Wednesday 22 November 2017

Wenger fears Cup shock would derail title charge

Arsenal manager Arsene Wenger
Arsenal manager Arsene Wenger

Kevin Garside

MEMORIES etched in sepia of a flawless Wembley pitch and a pearl-like ball, its surface devoid of laces, maintain their gentle pull on the heartstrings of Arsène Wenger.

As a football-mad youth in Alsace-Lorraine, the annual FA Cup final broadcast was the staple that fostered his love of the English game.

The idea that he might take tonight's engagement against fallen Coventry lightly insults his attachment to the grand old pot that did so much to fire the imagination of those looking through the May keyhole from afar, as well as bind this country to its national sport.

Arsenal are in, says Wenger, the "moment of a lifetime", by which he means at an optimum point in the evolution of this team where anything is possible. Wenger would not want to ruin the moment by emulating the experience of last year when Arsenal were dumped out in the fifth round by Championship side Blackburn.

"When you are on a run it is important not to interrupt it with a setback," said Wenger.

"That is what is at stake. Every win makes the team stronger and more confident. We do not want to be up and down and up and down. It is important we continue our consistent run. The team is growing in confidence. It is important not to question yourselves again, are we good enough?

"February is an important month where we play all the big teams so it is important to build up our strength and to trust our consistency.

"Last year's (defeat) was a big disappointment. It was the first time in 16 years that we lost against lower-league opposition in the FA Cup. It was a great warning. At the moment it's just our next game and we want to win it."

The arrival of Coventry at the Emirates provides another nostalgic tweak to the Wenger landscape, and a reminder of the dangers of over-exposure in the pursuit of footballing dreams. When he assumed the throne at Arsenal, Coventry were a Premier League opponent of some substance.

"I know much more than you think about Coventry City," he said.

"First of all, when I arrived here they were one of the good teams. I had many difficult games against them. We have to prepare seriously for this game.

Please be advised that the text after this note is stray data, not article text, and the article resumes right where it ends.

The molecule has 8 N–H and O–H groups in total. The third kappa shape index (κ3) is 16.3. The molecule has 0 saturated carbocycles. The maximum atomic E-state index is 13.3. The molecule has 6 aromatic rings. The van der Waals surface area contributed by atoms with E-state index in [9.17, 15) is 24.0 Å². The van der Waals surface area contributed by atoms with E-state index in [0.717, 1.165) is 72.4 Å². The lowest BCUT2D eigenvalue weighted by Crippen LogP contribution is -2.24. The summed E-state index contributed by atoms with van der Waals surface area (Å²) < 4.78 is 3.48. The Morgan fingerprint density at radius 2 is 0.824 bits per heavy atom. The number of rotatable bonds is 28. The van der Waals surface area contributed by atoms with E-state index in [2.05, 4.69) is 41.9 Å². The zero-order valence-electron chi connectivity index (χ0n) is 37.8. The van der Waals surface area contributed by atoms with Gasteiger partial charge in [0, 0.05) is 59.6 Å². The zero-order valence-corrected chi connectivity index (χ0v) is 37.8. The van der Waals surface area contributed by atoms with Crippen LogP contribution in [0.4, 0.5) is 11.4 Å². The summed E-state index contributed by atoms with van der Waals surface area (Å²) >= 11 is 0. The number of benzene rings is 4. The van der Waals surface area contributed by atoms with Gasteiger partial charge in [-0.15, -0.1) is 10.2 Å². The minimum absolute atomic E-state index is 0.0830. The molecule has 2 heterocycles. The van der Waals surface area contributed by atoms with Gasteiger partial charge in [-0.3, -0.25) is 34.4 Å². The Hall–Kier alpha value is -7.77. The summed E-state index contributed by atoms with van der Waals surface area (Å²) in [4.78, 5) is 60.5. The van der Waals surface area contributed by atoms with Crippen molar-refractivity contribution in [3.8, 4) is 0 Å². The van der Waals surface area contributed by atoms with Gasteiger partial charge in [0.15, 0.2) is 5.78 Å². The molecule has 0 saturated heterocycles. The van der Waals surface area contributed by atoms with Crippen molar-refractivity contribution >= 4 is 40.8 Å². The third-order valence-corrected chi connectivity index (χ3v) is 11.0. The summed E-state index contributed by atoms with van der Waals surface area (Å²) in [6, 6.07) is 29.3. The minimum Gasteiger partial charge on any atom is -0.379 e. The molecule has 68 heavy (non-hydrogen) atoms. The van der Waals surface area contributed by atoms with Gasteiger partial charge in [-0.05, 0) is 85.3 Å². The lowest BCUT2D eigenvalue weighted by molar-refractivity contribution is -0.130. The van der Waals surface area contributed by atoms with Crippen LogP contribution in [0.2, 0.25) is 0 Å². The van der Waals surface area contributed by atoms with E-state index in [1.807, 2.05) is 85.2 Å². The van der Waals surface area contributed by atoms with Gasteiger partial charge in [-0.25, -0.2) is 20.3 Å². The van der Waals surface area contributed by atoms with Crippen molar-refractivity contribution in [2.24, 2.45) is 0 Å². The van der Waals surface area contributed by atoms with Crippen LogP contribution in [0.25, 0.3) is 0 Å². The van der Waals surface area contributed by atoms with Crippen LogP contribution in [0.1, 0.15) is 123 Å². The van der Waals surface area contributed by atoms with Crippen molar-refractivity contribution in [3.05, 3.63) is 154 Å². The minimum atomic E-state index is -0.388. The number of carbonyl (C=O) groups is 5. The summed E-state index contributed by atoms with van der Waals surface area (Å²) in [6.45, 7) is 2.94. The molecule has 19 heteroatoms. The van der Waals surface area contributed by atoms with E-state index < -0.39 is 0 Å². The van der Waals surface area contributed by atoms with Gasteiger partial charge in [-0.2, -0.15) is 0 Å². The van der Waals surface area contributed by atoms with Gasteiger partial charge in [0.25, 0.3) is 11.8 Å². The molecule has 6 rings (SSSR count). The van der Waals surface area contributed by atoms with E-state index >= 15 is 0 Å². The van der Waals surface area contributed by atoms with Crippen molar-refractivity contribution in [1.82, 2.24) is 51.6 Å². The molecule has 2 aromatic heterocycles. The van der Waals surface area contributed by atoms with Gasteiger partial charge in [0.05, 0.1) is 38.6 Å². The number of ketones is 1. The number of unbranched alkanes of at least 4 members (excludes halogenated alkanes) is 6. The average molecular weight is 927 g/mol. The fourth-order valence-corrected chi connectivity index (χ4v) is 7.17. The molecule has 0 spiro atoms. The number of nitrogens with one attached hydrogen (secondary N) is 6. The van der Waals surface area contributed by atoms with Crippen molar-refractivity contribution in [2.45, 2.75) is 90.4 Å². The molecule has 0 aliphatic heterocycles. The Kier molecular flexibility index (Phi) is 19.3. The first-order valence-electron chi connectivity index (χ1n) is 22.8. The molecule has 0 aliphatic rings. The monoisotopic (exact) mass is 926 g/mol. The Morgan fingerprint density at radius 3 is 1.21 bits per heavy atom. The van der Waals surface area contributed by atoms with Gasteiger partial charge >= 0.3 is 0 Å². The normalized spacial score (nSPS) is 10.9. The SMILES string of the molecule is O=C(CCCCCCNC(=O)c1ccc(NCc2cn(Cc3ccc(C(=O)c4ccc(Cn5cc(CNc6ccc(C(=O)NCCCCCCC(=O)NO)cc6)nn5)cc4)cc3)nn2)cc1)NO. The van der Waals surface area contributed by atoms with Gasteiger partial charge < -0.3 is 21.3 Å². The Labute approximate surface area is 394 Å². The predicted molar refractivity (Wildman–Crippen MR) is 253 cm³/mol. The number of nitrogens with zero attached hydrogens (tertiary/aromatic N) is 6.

"We want to gain respect, and through our attitude that is the best way to gain respect."

The Frenchman's attachment to the competition further endears him to English football folk. Delivered in his accented Wengerisms, his love of the oldest knockout competition in the game is a lesson in curation and restates the value of history and tradition which is often overlooked in these Champions League-heavy days.

"The only competition I could watch in France when I was a kid was the English FA Cup final. On black and white television, every year we saw the Cup final," he said.

"That's a very prestigious competition for me. It is true that maybe it does not have the glamour anymore nowadays that it had in the '60s and '70s but it is still for me a very important competition.

"I just remember that I was always admiring Wembley's pitch because I used to play on really bad pitches and the white ball was for me a dream, to have this kind of ball. I played with a ball with laces at the time so that was always something special, too."

The FA Cup remains the only major trophy won by Coventry, and it came against north London opposition.

The victory against Tottenham in 1987 is still celebrated by members of that team, who gather episodically to toast the achievement. Though Coventry were in the top tier, they were the same heavy underdogs they are tonight.


The imbalance in power has not diminished the appetite for a game set for a full house, evidence according to Wenger of the growing power and attraction of his team.

"It is just an indication of how big this club is," he said. "I must say I have absolutely total respect for that, that people on the Friday night come to this game and that it is a sell-out. It is absolutely fantastic."

Wenger spent last night poring over tapes of Coventry before finalising a line-up that will show one guaranteed change from the team that beat Fulham last Saturday, with Lukasz Fabianski coming in between the sticks.

There might also be a starting place for Alex Oxlade-Chamberlain, returning after six months out of the game with a knee injury.

Wenger does not believe the lay-off has disrupted the stellar march of one the England's brightest prospects in World Cup year.

"He is in advance of where every player of his age is," he said. "He has just been handicapped by injury but overall he is in a very strong position." (© Independent News Service)


Irish Independent

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